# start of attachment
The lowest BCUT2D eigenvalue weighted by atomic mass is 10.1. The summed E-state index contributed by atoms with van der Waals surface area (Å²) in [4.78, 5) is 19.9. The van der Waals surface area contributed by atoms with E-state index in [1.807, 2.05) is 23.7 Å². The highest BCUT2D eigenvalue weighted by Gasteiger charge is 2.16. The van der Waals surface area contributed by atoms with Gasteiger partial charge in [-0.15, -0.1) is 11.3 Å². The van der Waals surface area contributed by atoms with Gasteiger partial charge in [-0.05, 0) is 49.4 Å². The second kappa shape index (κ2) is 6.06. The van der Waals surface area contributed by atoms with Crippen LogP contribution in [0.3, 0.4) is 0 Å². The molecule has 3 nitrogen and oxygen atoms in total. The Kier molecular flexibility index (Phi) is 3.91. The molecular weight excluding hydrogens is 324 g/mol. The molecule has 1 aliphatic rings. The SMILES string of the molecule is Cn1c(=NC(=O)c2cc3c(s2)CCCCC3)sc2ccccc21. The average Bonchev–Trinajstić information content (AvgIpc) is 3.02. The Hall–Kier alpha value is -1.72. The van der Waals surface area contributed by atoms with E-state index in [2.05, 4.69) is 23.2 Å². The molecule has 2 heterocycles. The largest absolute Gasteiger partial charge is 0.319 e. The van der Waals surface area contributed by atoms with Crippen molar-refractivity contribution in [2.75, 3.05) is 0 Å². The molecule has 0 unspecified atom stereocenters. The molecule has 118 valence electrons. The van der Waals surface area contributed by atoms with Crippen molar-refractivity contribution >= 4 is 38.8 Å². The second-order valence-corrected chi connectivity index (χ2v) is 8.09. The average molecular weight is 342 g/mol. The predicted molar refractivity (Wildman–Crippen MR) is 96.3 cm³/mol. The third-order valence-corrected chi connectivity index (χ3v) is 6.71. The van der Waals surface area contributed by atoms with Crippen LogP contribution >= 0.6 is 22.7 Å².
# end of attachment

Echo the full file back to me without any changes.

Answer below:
The lowest BCUT2D eigenvalue weighted by atomic mass is 10.1. The summed E-state index contributed by atoms with van der Waals surface area (Å²) in [4.78, 5) is 19.9. The van der Waals surface area contributed by atoms with E-state index in [1.807, 2.05) is 23.7 Å². The highest BCUT2D eigenvalue weighted by Gasteiger charge is 2.16. The van der Waals surface area contributed by atoms with Gasteiger partial charge in [-0.15, -0.1) is 11.3 Å². The van der Waals surface area contributed by atoms with Gasteiger partial charge in [-0.05, 0) is 49.4 Å². The second kappa shape index (κ2) is 6.06. The van der Waals surface area contributed by atoms with Crippen LogP contribution in [0.3, 0.4) is 0 Å². The molecule has 3 nitrogen and oxygen atoms in total. The Kier molecular flexibility index (Phi) is 3.91. The molecular weight excluding hydrogens is 324 g/mol. The molecule has 1 aliphatic rings. The SMILES string of the molecule is Cn1c(=NC(=O)c2cc3c(s2)CCCCC3)sc2ccccc21. The average Bonchev–Trinajstić information content (AvgIpc) is 3.02. The Hall–Kier alpha value is -1.72. The van der Waals surface area contributed by atoms with E-state index in [2.05, 4.69) is 23.2 Å². The molecule has 2 heterocycles. The largest absolute Gasteiger partial charge is 0.319 e. The van der Waals surface area contributed by atoms with Crippen molar-refractivity contribution in [2.75, 3.05) is 0 Å². The molecule has 0 unspecified atom stereocenters. The molecule has 118 valence electrons. The van der Waals surface area contributed by atoms with Crippen molar-refractivity contribution >= 4 is 38.8 Å². The second-order valence-corrected chi connectivity index (χ2v) is 8.09. The average molecular weight is 342 g/mol. The predicted molar refractivity (Wildman–Crippen MR) is 96.3 cm³/mol. The third-order valence-corrected chi connectivity index (χ3v) is 6.71. The van der Waals surface area contributed by atoms with Crippen LogP contribution >= 0.6 is 22.7 Å².